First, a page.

'Twas the week before Christmas And all through the Street Not a hedge fund was buying: Instead--in retreat! They'd bet big on oil-- Now they w...
For an economy heavily dependent on consumer spending, this is not a trivial consideration.
Two weeks ago I wrote a piece entitled THE 5 KEY TRENDS IN GLOBALIZATION THAT ARE CHANGING AMERICA and THE WORLD. On account of on going geo/economic ...
U.S. Monetary Policy - "Print Money" Isn't this how third world countries manage their monetary policy?
Two myths that caused great confusion over the last several years are now headed to the trash bin of history. Unfortunately, many of our great national myths have survived 2014.
The Federal Reserve should reject the CIT/OneWest merger application. At the very least, regulators should stop the clock, hold public hearings and get some real community input before allowing this dangerous deal to proceed.
With inflation still running at 1.7 percent and downside risks such as the slowing world economy, there's no excuse for the Fed to be throwing people out of work by raising interest rates. Let's hope that public pressure and an improved debate over Fed policy can keep this country moving toward full employment.
The median household income in 2013 was only slightly above that reported for 1995 (after adjusting for inflation), while costs for necessities like housing (rent), health care, and education are making it much more difficult for middle-class folks to get by.
The real story is that "help is on the way" for America's struggling middle class, the unemployed and the under-employed. The much maligned TARP stimulus and "extraordinary measures" of the Federal Reserve have finally and in fact -- worked!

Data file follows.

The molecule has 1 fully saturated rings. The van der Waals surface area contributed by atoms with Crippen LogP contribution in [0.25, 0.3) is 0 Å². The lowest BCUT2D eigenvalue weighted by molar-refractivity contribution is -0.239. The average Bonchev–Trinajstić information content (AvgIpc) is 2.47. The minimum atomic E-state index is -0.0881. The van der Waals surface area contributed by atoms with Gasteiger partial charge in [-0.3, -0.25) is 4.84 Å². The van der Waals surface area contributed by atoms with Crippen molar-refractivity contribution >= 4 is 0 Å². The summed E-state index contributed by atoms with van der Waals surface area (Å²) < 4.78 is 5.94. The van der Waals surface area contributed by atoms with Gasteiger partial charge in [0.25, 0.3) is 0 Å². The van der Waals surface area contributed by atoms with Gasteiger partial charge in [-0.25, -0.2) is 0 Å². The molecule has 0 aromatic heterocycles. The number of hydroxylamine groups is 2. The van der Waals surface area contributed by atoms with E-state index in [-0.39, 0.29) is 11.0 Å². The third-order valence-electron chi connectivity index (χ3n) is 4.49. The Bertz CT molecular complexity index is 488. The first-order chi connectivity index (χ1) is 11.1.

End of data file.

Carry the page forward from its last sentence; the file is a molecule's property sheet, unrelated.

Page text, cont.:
Using inflation-adjusted numbers, we indexed each component of GDP to 4Q07 levels, beginning with a value of 100 for each. We graphically display the results below, followed by some commentary.
There is another world crisis brewing -- and one for which President Obama cannot be blamed. The Europeans have made a mess of things, and now the wolves are at the door. The first snarling wolf is deflation.
No one should be surprised that the American people are economically insecure and anxious. Seven in 10 voters said the nation's economy is in bad shape. Voters who said the economy was important to them voted 2 to 1 for Republicans.
I've argued for some time that the process of deleveraging has yet to run its course. The aggregate level of debt in our economy currently stands at a record high, even though many pundits continue to say that debt levels are much more manageable now as compared to the pre-crisis days.
We can now say we have the goldilocks economy that prevailed through the 1990's -- not too hot or too cold -- that should boost economic growth for years to come, if Congress can be ignored.
The drop in oil (and corresponding drop in energy stocks) is causing much consternation throughout the investment world because it is inconsistent with the narrative articulated by most economists.
By calculating the production numbers on a well-by-well basis for shale gas and tight oil fields throughout the U.S., Post Carbon concludes that the future of fracking is not nearly as bright as industry cheerleaders suggest.